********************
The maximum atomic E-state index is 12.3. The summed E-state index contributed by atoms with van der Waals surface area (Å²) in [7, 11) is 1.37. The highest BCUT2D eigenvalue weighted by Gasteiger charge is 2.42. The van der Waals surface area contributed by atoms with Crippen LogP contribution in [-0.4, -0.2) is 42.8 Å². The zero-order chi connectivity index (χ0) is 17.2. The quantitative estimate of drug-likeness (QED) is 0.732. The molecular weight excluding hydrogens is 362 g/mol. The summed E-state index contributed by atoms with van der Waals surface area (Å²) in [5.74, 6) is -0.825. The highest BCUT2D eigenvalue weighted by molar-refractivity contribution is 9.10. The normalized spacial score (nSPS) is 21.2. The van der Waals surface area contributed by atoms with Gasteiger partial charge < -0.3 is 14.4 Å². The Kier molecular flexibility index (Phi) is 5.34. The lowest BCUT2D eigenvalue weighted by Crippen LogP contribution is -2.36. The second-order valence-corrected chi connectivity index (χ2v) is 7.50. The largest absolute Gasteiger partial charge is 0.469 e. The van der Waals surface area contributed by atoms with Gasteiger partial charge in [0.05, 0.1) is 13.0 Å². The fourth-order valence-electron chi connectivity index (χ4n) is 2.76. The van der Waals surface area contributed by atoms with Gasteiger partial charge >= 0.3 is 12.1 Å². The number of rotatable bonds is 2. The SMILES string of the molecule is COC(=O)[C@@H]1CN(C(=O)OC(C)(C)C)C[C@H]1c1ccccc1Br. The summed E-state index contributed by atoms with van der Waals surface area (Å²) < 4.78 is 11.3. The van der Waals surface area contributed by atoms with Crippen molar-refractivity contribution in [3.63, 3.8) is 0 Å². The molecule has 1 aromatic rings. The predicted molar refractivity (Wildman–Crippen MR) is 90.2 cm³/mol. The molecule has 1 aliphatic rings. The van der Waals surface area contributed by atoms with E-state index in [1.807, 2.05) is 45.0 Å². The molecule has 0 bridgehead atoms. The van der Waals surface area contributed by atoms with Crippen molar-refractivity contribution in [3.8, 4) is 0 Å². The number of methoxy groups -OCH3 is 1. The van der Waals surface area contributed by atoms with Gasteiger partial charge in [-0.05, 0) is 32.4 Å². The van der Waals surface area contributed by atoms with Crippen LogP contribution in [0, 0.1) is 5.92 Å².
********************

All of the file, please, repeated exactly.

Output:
The maximum atomic E-state index is 12.3. The summed E-state index contributed by atoms with van der Waals surface area (Å²) in [7, 11) is 1.37. The highest BCUT2D eigenvalue weighted by Gasteiger charge is 2.42. The van der Waals surface area contributed by atoms with Crippen LogP contribution in [-0.4, -0.2) is 42.8 Å². The zero-order chi connectivity index (χ0) is 17.2. The quantitative estimate of drug-likeness (QED) is 0.732. The molecular weight excluding hydrogens is 362 g/mol. The summed E-state index contributed by atoms with van der Waals surface area (Å²) in [5.74, 6) is -0.825. The highest BCUT2D eigenvalue weighted by molar-refractivity contribution is 9.10. The normalized spacial score (nSPS) is 21.2. The van der Waals surface area contributed by atoms with Gasteiger partial charge < -0.3 is 14.4 Å². The Kier molecular flexibility index (Phi) is 5.34. The lowest BCUT2D eigenvalue weighted by Crippen LogP contribution is -2.36. The second-order valence-corrected chi connectivity index (χ2v) is 7.50. The largest absolute Gasteiger partial charge is 0.469 e. The van der Waals surface area contributed by atoms with Gasteiger partial charge in [0.05, 0.1) is 13.0 Å². The fourth-order valence-electron chi connectivity index (χ4n) is 2.76. The van der Waals surface area contributed by atoms with Gasteiger partial charge >= 0.3 is 12.1 Å². The number of rotatable bonds is 2. The SMILES string of the molecule is COC(=O)[C@@H]1CN(C(=O)OC(C)(C)C)C[C@H]1c1ccccc1Br. The summed E-state index contributed by atoms with van der Waals surface area (Å²) < 4.78 is 11.3. The van der Waals surface area contributed by atoms with Crippen molar-refractivity contribution in [3.63, 3.8) is 0 Å². The molecule has 1 aromatic rings. The predicted molar refractivity (Wildman–Crippen MR) is 90.2 cm³/mol. The molecule has 1 aliphatic rings. The van der Waals surface area contributed by atoms with E-state index in [1.807, 2.05) is 45.0 Å². The molecule has 0 bridgehead atoms. The van der Waals surface area contributed by atoms with Crippen molar-refractivity contribution in [3.8, 4) is 0 Å². The number of methoxy groups -OCH3 is 1. The van der Waals surface area contributed by atoms with Gasteiger partial charge in [-0.05, 0) is 32.4 Å². The van der Waals surface area contributed by atoms with Crippen LogP contribution in [0, 0.1) is 5.92 Å².